And I think that's really important. Yeah, sorry. It's all retro. Yeah, I think that's really important because I think then the conversation feels What's the word I'm looking for, Matt? Natural. Natural. Authentic. Authentic.

Matt Edmundson: Organic. I could just keep going. Okay, I'm good, I got

Sadaf Beynon: it. Natural, authentic.

And that's what you want because I think that's what makes the podcast episode come alive.

Matt Edmundson: Yeah.

Sadaf Beynon: Otherwise, it just feels like an interview and less of a conversation.

Matt Edmundson: Yeah, absolutely. That's so important. I think from from my point of view,

You have got to trust the person doing the pre-call implicitly. And I think we've got such a good working relationship, so it's easy. I know that when you do them. I don't need to read, I don't need to question that or what happened or any of that sort of stuff. And you write usually some brief notes for me for [00:24:00] when we do the call.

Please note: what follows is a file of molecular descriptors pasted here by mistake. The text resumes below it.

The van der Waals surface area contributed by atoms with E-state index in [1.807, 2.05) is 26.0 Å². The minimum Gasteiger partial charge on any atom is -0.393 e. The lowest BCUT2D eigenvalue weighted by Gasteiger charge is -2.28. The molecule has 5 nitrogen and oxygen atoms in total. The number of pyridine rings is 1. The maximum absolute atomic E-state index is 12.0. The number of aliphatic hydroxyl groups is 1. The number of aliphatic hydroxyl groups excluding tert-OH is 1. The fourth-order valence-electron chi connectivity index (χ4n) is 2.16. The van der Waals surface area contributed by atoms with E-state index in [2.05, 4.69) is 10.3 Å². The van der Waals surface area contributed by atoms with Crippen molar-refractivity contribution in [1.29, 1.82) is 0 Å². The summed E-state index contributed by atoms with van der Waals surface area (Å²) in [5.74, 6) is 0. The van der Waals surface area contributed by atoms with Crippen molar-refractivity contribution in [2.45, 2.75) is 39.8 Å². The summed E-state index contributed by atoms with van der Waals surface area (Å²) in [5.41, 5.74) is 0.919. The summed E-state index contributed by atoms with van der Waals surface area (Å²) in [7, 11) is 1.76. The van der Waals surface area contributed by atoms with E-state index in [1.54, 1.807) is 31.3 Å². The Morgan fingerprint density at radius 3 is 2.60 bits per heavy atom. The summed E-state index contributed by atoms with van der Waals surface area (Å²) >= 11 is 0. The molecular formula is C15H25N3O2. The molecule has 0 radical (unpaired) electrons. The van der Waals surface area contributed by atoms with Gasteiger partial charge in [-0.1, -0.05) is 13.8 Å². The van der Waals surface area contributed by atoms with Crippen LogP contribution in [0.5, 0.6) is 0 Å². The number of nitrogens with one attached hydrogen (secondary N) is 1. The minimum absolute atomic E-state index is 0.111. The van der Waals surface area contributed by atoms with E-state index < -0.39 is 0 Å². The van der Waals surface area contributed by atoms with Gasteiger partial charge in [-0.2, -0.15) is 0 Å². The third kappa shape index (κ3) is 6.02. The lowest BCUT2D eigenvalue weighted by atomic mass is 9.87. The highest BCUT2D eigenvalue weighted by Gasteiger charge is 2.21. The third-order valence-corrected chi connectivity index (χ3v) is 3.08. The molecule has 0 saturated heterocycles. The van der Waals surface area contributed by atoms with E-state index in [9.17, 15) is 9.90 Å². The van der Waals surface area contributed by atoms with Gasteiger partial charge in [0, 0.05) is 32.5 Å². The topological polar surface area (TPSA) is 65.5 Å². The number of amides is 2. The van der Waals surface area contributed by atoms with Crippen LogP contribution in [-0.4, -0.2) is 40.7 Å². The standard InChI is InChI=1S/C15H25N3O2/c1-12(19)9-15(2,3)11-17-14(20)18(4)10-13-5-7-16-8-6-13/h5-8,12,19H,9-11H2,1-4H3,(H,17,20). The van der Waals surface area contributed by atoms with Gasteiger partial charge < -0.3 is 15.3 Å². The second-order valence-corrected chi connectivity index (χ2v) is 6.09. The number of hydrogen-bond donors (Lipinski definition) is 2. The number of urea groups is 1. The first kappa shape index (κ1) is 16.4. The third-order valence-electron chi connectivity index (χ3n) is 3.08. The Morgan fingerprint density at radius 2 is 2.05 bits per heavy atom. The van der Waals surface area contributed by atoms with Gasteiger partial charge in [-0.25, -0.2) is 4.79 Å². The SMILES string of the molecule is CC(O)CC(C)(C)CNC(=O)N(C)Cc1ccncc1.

It used to be that we'd do things like you would try and prep questions and all that sort of stuff, but we don't do that anymore. We've

Sadaf Beynon: moved away from

Matt Edmundson: that. Yeah, because I never read the questions. That just didn't work for me. It may work for you. I don't know. Maybe that's how you want it. But I just remember thinking of, I think I probably asked that a different way or I never got around to that question.